Prime Minister Najib Mikati, together with the Minister for Social Affairs Hector Hajjar and the UN Resident and Humanitarian Coordinator Najat Rochdi, today officially launched the 2022-2023 Lebanon Crisis Response Plan at the Grand Serail in Beirut, Lebanon.
Eleven years into the Syria crisis, the Government of Lebanon and its national and international partners today appealed for $3.2 billion to address the ongoing impact of the Syria crisis through delivery of critical assistance to people in need and support to Lebanon’s public infrastructure, services and local economy, amid deepening vulnerabilities. The Lebanon Crisis Response Plan brings together more than 126 partners to assist 3.2 million people in need living in Lebanon. It aims to provide support to 1.5 million Lebanese, 1.5 million displaced Syrians, and more than 209,000 Palestinian refugees.
The Lebanon Crisis Response Plan 2022 is a multi-stakeholder response co-led by the Government and the UN and contributed to by a wide range of entities including local and international NGOs. The response plan takes an integrated approach to addressing the needs of both Syrian displaced, Palestine refugees from Syria and the Lebanese host communities through a combination of humanitarian and stabilization interventions, including a focus on the maintenance of service provision through public institutions at the local level.
The $9 billion assistance provided through the Lebanon Crisis Response Plan since 2015 has shown tangible results for the host population and displaced persons. In 2021, nearly 2.3 million subsidized health consultations were provided through Primary Healthcare Centres, including over one million consultations to vulnerable Lebanese and over one million to displaced Syrians. More than $375 million was injected into Lebanon’s economy through cash-based interventions supporting vulnerable Syrian, Lebanese and Palestinian families. In response to the growing food needs, a total of 2.1 million individuals across these populations were provided with cash-based and in-kind food assistance, an increase of 45% compared to 2020. Within this number, 572,000 people received food parcels, including over 350,000 Lebanese. Amid growing mental health needs, more than 26,300 Syrian, Lebanese and Palestinian children and 10,000 caregivers benefited from focused psychosocial support activities. To seek to preserve economic and social stability, more than 119 municipalities were supported to strengthen basic service provision and reduce resource pressure through community support projects in high-risk communities, including rehabilitation of infrastructure for livelihoods, education and agricultural land.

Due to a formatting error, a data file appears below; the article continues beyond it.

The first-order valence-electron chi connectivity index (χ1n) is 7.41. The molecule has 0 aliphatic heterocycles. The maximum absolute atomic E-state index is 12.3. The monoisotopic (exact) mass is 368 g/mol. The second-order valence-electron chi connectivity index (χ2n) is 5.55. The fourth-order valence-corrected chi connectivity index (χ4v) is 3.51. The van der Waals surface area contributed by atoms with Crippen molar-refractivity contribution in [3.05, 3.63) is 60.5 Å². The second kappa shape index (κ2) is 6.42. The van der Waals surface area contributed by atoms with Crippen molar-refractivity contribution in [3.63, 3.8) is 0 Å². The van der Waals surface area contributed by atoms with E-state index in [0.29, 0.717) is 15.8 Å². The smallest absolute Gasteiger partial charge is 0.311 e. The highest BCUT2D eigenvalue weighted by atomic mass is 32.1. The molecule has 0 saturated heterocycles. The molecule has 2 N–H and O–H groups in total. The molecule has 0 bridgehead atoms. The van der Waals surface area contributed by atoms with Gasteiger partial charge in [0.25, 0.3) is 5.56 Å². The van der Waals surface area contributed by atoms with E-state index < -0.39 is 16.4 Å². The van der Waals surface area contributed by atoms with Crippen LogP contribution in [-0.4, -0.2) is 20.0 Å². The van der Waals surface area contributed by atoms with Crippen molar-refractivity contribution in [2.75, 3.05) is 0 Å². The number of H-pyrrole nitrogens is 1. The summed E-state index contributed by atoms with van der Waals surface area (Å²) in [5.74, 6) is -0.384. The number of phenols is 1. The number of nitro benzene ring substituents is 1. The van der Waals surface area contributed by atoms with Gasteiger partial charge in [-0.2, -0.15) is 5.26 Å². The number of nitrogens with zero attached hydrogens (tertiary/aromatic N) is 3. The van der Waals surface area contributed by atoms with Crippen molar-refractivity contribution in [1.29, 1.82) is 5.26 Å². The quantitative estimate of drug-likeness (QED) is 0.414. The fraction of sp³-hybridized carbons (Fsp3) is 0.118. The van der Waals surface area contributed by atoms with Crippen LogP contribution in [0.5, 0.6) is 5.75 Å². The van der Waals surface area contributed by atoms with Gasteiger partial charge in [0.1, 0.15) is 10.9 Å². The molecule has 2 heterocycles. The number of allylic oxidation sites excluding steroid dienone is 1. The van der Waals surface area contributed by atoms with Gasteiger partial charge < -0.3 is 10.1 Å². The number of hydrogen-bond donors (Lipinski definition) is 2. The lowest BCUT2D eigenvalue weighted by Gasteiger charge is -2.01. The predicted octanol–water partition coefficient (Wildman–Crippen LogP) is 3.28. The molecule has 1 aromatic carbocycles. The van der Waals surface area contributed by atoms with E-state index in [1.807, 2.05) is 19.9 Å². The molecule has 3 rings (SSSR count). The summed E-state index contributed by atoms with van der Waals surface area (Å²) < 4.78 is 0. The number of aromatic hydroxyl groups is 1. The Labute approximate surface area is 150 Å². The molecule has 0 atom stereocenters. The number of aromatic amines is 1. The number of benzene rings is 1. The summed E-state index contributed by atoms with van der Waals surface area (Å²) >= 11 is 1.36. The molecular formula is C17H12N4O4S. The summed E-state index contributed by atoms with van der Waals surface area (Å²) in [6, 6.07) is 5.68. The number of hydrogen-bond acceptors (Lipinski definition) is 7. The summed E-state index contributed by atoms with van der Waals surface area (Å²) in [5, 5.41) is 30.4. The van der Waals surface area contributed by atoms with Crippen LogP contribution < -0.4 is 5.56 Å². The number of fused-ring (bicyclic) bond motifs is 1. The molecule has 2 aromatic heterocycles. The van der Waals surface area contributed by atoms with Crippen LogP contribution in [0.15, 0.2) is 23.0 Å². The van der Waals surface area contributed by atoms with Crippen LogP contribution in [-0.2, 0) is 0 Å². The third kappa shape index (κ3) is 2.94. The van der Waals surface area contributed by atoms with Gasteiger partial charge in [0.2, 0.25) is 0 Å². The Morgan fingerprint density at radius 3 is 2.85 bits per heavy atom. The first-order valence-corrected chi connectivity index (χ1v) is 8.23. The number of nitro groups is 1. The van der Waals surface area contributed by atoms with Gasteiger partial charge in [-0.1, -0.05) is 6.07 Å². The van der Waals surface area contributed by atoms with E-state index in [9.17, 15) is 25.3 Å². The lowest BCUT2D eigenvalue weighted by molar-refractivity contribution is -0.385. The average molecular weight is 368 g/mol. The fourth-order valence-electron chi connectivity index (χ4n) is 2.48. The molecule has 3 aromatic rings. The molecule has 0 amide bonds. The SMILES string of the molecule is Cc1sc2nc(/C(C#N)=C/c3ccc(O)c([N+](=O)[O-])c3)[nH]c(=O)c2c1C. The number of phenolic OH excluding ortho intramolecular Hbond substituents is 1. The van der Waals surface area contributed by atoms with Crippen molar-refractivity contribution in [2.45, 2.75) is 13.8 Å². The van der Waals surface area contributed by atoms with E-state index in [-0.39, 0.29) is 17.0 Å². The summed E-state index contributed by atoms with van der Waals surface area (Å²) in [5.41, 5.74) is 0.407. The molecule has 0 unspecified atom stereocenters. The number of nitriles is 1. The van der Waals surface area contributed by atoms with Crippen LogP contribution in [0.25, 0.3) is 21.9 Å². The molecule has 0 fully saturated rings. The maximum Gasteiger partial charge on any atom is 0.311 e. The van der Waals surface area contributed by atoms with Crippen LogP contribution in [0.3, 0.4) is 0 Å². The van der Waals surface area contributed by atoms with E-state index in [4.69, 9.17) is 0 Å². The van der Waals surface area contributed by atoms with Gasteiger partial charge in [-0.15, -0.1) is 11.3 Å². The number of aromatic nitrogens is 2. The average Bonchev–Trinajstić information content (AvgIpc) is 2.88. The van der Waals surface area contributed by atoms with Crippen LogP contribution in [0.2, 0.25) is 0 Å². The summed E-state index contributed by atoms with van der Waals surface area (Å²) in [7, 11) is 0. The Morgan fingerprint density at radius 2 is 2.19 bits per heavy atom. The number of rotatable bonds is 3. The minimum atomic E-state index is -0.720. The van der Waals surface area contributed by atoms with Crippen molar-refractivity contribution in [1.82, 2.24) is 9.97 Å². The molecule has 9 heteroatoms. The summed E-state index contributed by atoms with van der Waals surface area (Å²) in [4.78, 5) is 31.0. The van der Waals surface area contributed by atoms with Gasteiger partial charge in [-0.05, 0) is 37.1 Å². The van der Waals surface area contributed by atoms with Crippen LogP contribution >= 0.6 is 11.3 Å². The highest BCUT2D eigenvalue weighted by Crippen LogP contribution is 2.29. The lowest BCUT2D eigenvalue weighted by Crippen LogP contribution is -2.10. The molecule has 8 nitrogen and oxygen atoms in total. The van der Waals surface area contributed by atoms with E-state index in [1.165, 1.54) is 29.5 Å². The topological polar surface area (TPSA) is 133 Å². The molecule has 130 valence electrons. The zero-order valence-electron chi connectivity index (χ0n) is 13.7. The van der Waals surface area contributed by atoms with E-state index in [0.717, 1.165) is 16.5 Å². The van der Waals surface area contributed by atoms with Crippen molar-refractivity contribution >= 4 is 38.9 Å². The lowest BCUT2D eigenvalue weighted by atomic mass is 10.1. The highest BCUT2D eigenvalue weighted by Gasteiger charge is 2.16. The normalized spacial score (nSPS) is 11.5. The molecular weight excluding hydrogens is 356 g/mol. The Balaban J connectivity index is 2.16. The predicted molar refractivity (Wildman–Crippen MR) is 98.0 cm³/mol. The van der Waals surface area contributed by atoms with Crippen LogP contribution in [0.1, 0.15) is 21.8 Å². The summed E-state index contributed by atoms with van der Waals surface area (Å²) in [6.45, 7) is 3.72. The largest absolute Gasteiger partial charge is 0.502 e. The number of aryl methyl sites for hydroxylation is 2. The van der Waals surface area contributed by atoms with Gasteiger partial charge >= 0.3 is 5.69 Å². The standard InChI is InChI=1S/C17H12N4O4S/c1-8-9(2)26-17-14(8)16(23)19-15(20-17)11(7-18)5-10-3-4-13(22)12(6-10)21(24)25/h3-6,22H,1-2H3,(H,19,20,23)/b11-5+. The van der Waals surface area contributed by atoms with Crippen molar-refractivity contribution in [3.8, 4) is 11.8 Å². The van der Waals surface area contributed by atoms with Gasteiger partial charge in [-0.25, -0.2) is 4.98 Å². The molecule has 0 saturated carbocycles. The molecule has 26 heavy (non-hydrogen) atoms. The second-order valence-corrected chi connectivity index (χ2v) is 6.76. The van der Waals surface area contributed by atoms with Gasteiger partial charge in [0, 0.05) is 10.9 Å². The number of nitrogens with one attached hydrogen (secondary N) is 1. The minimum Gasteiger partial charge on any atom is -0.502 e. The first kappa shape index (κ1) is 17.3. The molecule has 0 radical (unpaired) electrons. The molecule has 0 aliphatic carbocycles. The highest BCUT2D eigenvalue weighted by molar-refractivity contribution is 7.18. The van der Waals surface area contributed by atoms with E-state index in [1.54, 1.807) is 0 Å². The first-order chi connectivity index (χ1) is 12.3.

“Lebanon has been hosting displaced Syrians now for more than 11 years. As resources are further stretched by the economic crisis, increased support to the displaced and for the Lebanese host communities remain a top priority for the Government of Lebanon and its partners. It remains essential for a fair distribution of support without any discrimination to people affected by the crisis, including Lebanese villages and towns hosting the displaced, in order to alleviate the burdens placed upon them. We urge you to stand by Lebanon, its people and government, and by the displaced to respond to their urgent needs, and work together to overcome obstacles to their safe return to their homeland”, said Minister for Social Affairs Hector Hajjar.